BMW Turning CarPlay Into $80 Yearly Subscription, and People Are Pissed

In-car infotainment systems like Apple's CarPlay and Android Auto are great because they require very little investment on the part of your vehicle's manufacturer. You plug in your phone, and the handset pretty much handles all the heavy lifting, pushing content to your car's display and speakers.

(Image credit: BMW)

It's a beautifully simple solution, one that gets around the immediate obsolescence of technology that's actually built into your vehicle. It's not easy to screw up — though BMW certainly seems to be trying its hardest.

The luxury German automaker announced today (July 24) that it will begin charging for CarPlay functionality in new models, starting with the 2019 range. As the owner of a new BMW, you'll get a year of CarPlay free; after that, it'll set you back $80 per year, or you can buy 20 years worth for $300.

Let's be honest: nobody is going to pay $80 for a year of CarPlay (save for short-term lessees), given the way those options stack up. That means BMW is now essentially charging owners $300 for the convenience of using their phone through their car — something that's possible in a $17,000 Nissan Versa.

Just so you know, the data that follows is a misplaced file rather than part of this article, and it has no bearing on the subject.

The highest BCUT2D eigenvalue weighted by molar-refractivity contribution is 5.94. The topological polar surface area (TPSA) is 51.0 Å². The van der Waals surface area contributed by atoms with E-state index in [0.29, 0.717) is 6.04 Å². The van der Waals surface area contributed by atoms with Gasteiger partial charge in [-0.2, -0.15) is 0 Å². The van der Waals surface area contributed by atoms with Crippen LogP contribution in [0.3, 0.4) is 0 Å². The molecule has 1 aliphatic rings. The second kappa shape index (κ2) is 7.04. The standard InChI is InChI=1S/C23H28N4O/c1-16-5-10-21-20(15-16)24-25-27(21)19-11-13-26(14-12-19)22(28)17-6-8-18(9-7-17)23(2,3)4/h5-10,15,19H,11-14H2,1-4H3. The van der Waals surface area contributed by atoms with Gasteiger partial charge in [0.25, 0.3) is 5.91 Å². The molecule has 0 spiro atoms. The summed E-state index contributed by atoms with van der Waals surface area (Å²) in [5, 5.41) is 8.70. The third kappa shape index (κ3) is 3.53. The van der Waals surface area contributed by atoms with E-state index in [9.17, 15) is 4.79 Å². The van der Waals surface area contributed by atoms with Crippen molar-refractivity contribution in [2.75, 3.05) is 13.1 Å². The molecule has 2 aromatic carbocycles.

According to Engadget, BMW's reasoning for this controversial move is to keep vehicle sticker prices down. Instead, it seems to have drawn unnecessary attention; if the company had simply raised the base price on every model by $300, it wouldn't have shocked anyone, as cars tend to get a bit more expensive with every passing generation anyway.

As a result, this exercise ends up feeling like a larger play to drive customers away from Apple's OS and ensure they interact with BMW ConnectedDrive more than anything else. And what makes it particularly egregious is the fact that, again, BMW isn't putting research and development into building CarPlay — that's all done for them. It's the reason why CarPlay and Android Auto scale so well across all makes and models, at all price ranges. It's a versatile, cost-effective solution to make any car at least somewhat smart.

Though, to be fair, at least Android users aren't making out any worse in this equation; BMW never supported Android Auto begin with.

Adam Ismail is a staff writer at Jalopnik and previously worked on Tom's Guide covering smartphones, car tech and gaming. His love for all things mobile began with the original Motorola Droid; since then he’s owned a variety of Android and iOS-powered handsets, refusing to stay loyal to one platform. His work has also appeared on Digital Trends and GTPlanet. When he’s not fiddling with the latest devices, he’s at an indie pop show, recording a podcast or playing Sega Dreamcast.